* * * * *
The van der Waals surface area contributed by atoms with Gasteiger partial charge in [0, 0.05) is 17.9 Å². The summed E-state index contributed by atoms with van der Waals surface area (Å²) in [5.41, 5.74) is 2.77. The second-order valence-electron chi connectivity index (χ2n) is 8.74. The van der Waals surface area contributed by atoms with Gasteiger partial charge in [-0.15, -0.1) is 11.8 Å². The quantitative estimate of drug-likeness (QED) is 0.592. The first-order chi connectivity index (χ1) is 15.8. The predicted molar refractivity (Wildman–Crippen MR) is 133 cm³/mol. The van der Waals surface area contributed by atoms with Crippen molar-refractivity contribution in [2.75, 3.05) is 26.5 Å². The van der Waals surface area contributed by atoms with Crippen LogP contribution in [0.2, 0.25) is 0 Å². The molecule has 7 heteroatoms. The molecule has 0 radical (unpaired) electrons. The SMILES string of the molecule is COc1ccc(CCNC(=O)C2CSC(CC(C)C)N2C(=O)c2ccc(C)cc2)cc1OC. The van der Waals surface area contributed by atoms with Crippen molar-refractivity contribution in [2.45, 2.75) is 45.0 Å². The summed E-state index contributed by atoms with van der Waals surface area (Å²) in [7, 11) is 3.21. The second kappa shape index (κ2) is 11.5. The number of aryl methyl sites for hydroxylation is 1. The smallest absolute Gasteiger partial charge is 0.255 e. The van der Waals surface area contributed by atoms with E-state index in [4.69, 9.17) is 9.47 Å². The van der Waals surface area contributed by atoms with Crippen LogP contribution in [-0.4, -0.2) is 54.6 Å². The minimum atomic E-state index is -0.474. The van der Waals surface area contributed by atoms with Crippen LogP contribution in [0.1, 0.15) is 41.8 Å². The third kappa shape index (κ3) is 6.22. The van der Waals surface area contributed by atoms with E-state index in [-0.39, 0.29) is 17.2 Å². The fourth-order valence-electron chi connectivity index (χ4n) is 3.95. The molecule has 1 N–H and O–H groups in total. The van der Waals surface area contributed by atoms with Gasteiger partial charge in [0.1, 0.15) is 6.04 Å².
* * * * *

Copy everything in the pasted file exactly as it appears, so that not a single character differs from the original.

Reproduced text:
The van der Waals surface area contributed by atoms with Gasteiger partial charge in [0, 0.05) is 17.9 Å². The summed E-state index contributed by atoms with van der Waals surface area (Å²) in [5.41, 5.74) is 2.77. The second-order valence-electron chi connectivity index (χ2n) is 8.74. The van der Waals surface area contributed by atoms with Gasteiger partial charge in [-0.15, -0.1) is 11.8 Å². The quantitative estimate of drug-likeness (QED) is 0.592. The first-order chi connectivity index (χ1) is 15.8. The predicted molar refractivity (Wildman–Crippen MR) is 133 cm³/mol. The van der Waals surface area contributed by atoms with Crippen molar-refractivity contribution in [2.75, 3.05) is 26.5 Å². The van der Waals surface area contributed by atoms with Crippen LogP contribution in [0.2, 0.25) is 0 Å². The molecule has 7 heteroatoms. The molecule has 0 radical (unpaired) electrons. The SMILES string of the molecule is COc1ccc(CCNC(=O)C2CSC(CC(C)C)N2C(=O)c2ccc(C)cc2)cc1OC. The van der Waals surface area contributed by atoms with Crippen molar-refractivity contribution in [2.45, 2.75) is 45.0 Å². The summed E-state index contributed by atoms with van der Waals surface area (Å²) in [7, 11) is 3.21. The second kappa shape index (κ2) is 11.5. The number of aryl methyl sites for hydroxylation is 1. The smallest absolute Gasteiger partial charge is 0.255 e. The van der Waals surface area contributed by atoms with E-state index in [4.69, 9.17) is 9.47 Å². The van der Waals surface area contributed by atoms with Crippen LogP contribution in [-0.4, -0.2) is 54.6 Å². The minimum atomic E-state index is -0.474. The van der Waals surface area contributed by atoms with Crippen LogP contribution in [0.1, 0.15) is 41.8 Å². The third kappa shape index (κ3) is 6.22. The van der Waals surface area contributed by atoms with E-state index in [-0.39, 0.29) is 17.2 Å². The fourth-order valence-electron chi connectivity index (χ4n) is 3.95. The molecule has 1 N–H and O–H groups in total. The van der Waals surface area contributed by atoms with Gasteiger partial charge in [0.1, 0.15) is 6.04 Å².